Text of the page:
Tuetun, B., Choochote, W., Pongpaibul, Y., Junkum, A., Kanjanapothi, D., Chaithong, U., Jitpakdi, A., Riyong, D., Wannasan, A., and Pitasawat, B. Field evaluation of G10, a celery (Apium graveolens)-based topical repellent, against mosquitoes (Diptera: Culicidae) in Chiang Mai province, northern Thailand. Parasitol.Res 2009;104(3):515-521. View abstract.
Wang, L., Sterling, B., and Don, P. Berloque dermatitis induced by "Florida water". Cutis 2002;70(1):29-30. View abstract.
Weber, I. C., Davis, C. P., and Greeson, D. M. Phytophotodermatitis: the other "lime" disease. J Emerg.Med 1999;17(2):235-237. View abstract.
Wuthrich, B., Borga, A., and Yman, L. Oral allergy syndrome to a jackfruit (Artocarpus integrifolia). Allergy 1997;52(4):428-431. View abstract.
Baek CH, Bae YJ, Cho YS, Moon HB, Kim TB. Food-dependent exercise-induced anaphylaxis in the celery-mugwort-birch-spice syndrome. Allergy. 2010;65(6):792-3. View abstract.
Bauer L, Ebner C, Hirschwehr R, et al. IgE cross-reactivity between birch pollen, mugwort pollen, and celery is due to three distinct cross-reacting allergens: immunoblot investigation of the birch-mugwort-celery syndrome. Clin Exp Allergy 1996;26:1161-70. View abstract.
Ciganda C, and Laborde A. Herbal infusions used for induced abortion. J Toxicol.Clin Toxicol. 2003;41:235-239. View abstract.
Electronic Code of Federal Regulations. Title 21. Part 182 -- Substances Generally Recognized As Safe. Available at: https://www.accessdata.fda.gov/scripts/cdrh/cfdocs/cfcfr/CFRSearch.cfm?CFRPart=182
Fetrow CW, Avila JR. Professional's Handbook of Complementary & Alternative Medicines. 1st ed. Springhouse, PA: Springhouse Corp., 1999.
Gral N, Beani JC, Bonnot D, et al. [Plasma levels of psoralens after celery ingestion]. Ann Dermatol Venereol 1993;120:599-603. View abstract.
Heck AM, DeWitt BA, Lukes AL. Potential interactions between alternative therapies and warfarin. Am J Health Syst Pharm 2000;57:1221-7. View abstract.
Hirschfeld G, Weber L, Renkl A, Scharffetter-Kochanek K, Weiss JM. Anaphylaxis after Oseltamivir (Tamiflu) therapy in a patient with sensitization to star anise and celery-carrot-mugwort-spice syndrome. Allergy. 2008;63(2):243-4. View abstract.
Jakovljevic, V., Raskovic, A., Popovic, M., and Sabo, J. The effect of celery and parsley juices on pharmacodynamic activity of drugs involving cytochrome P450 in their metabolism. Eur.J Drug Metab Pharmacokinet. 2002;27(3):153-156. View abstract.
Khalid Z, Osuagwu FC, Shah B, Roy N, Dillon JE, Bradley R. Celery root extract as an inducer of mania induction in a patient on venlafaxine and St John's Wort. Postgrad Med. 2016;128(7):682-3. View abstract.
Li S, Li L, Yan H, et al. Anti-gouty arthritis and anti-hyperuricemia properties of celery seed extracts in rodent models. Mol Med Rep 2019;20(5):4623-33. doi: 10.3892/mmr.2019.10708. View abstract.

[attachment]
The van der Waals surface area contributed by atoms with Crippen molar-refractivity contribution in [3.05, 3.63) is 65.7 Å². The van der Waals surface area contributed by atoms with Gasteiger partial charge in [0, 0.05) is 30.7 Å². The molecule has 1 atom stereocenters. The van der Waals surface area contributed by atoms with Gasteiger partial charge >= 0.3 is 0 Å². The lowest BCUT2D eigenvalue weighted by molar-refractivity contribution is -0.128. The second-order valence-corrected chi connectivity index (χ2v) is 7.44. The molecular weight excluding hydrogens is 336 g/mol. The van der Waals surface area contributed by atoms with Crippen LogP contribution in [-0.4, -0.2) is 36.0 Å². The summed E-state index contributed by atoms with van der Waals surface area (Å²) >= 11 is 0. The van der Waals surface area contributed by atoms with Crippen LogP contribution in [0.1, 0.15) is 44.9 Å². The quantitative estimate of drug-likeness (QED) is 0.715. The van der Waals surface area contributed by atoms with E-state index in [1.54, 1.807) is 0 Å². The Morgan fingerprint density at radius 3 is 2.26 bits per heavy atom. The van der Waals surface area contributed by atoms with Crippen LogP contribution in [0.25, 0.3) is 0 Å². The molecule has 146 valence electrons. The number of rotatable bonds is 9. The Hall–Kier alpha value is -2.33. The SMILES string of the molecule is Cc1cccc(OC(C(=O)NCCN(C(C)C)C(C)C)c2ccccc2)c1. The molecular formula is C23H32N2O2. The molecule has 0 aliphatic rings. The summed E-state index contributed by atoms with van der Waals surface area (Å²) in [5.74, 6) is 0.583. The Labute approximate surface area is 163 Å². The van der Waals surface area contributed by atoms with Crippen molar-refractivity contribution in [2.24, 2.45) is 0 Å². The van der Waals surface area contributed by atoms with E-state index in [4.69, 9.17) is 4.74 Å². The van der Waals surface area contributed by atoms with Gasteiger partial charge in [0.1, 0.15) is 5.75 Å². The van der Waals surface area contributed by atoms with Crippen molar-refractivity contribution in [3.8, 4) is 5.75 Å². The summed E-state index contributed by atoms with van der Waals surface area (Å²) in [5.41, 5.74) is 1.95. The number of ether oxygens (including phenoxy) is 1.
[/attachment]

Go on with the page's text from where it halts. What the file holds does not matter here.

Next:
Maljaei MB, Moosavian SP, Mirmosayyeb O, Rouhani MH, Namjoo I, Bahreini A. Effect of celery extract on thyroid function; is herbal therapy safe in obesity? Int J Prev Med 2019;10:55. doi: 10.4103/ijpvm.IJPVM_209_17. View abstract.
Moses, G. Thyroxine interacts with celery seed tablets? Australian Prescriber 2001;24:6-7.
Nahid K, Fariborz M, Ataolah G, Solokian S. The effect of an Iranian herbal drug on primary dysmenorrhea: a clinical controlled trial. J Midwifery Womens Health 2009;54:401-4. View abstract.
Palgan K, Götz-Zbikowska M, Tykwinska M, Napiórkowska K, Bartuzi Z. Celery-cause of severe anaphylactic shock. Postepy Hig Med Dosw (Online). 2012;66:132-4. View abstract.
Rouhi-Boroujeni H, Hosseini M, Gharipour M, Rouhi-Boroujeni H. Is herbal therapy safe in obesity? A case of Apium graveolens (Celery) induced hyperthyroidism. ARYA Atheroscler 2016;12(5):248-9. View abstract.
Sarshar S, Sendker J, Qin X, et al. Antiadhesive hydroalcoholic extract from Apium graveolens fruits prevents bladder and kidney infection against uropathogenic E. coli. Fitoterapia. 2018;127:237-244. View abstract.
Yusni Y, Zufry H, Meutia F, Sucipto KW. The effects of celery leaf (apium graveolens L.) treatment on blood glucose and insulin levels in elderly pre-diabetics. Saudi Med J. 2018;39(2):154-160. View abstract.
You Might Also Like
CONDITIONS OF USE AND IMPORTANT INFORMATION: This information is meant to supplement, not replace advice from your doctor or healthcare provider and is not meant to cover all possible uses, precautions, interactions or adverse effects. This information may not fit your specific health circumstances. Never delay or disregard seeking professional medical advice from your doctor or other qualified health care provider because of something you have read on WebMD. You should always speak with your doctor or health care professional before you start, stop, or change any prescribed part of your health care plan or treatment and to determine what course of therapy is right for you.
This copyrighted material is provided by Natural Medicines Comprehensive Database Consumer Version. Information from this source is evidence-based and objective, and without commercial influence. For professional medical information on natural medicines, see Natural Medicines Comprehensive Database Professional Version.
© Therapeutic Research Faculty 2020.